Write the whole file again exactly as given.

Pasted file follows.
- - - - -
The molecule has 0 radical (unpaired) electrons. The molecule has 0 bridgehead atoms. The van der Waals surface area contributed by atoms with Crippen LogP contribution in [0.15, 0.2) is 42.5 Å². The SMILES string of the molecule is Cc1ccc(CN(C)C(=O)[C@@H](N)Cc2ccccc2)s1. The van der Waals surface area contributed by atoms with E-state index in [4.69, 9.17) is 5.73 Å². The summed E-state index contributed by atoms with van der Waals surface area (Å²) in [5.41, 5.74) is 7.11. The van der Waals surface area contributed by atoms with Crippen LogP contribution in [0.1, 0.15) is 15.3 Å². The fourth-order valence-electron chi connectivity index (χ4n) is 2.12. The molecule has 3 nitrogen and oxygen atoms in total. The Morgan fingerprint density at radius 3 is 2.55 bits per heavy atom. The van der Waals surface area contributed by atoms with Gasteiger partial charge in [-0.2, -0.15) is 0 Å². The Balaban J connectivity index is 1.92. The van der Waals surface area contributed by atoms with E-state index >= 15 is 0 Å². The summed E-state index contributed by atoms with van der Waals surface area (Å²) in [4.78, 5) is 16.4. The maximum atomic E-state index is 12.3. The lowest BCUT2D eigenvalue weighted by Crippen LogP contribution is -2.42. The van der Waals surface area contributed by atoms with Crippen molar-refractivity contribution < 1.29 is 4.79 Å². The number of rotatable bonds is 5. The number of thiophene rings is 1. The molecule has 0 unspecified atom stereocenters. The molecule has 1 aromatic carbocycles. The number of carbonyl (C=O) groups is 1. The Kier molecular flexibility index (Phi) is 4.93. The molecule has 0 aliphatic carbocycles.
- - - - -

The molecule has 0 radical (unpaired) electrons. The molecule has 0 bridgehead atoms. The van der Waals surface area contributed by atoms with Crippen LogP contribution in [0.15, 0.2) is 42.5 Å². The SMILES string of the molecule is Cc1ccc(CN(C)C(=O)[C@@H](N)Cc2ccccc2)s1. The van der Waals surface area contributed by atoms with E-state index in [4.69, 9.17) is 5.73 Å². The summed E-state index contributed by atoms with van der Waals surface area (Å²) in [5.41, 5.74) is 7.11. The van der Waals surface area contributed by atoms with Crippen LogP contribution in [0.1, 0.15) is 15.3 Å². The fourth-order valence-electron chi connectivity index (χ4n) is 2.12. The molecule has 3 nitrogen and oxygen atoms in total. The Morgan fingerprint density at radius 3 is 2.55 bits per heavy atom. The van der Waals surface area contributed by atoms with Gasteiger partial charge in [-0.2, -0.15) is 0 Å². The Balaban J connectivity index is 1.92. The van der Waals surface area contributed by atoms with E-state index >= 15 is 0 Å². The summed E-state index contributed by atoms with van der Waals surface area (Å²) in [4.78, 5) is 16.4. The maximum atomic E-state index is 12.3. The lowest BCUT2D eigenvalue weighted by Crippen LogP contribution is -2.42. The van der Waals surface area contributed by atoms with Crippen molar-refractivity contribution < 1.29 is 4.79 Å². The number of rotatable bonds is 5. The number of thiophene rings is 1. The molecule has 0 unspecified atom stereocenters. The molecule has 1 aromatic carbocycles. The number of carbonyl (C=O) groups is 1. The Kier molecular flexibility index (Phi) is 4.93. The molecule has 0 aliphatic carbocycles.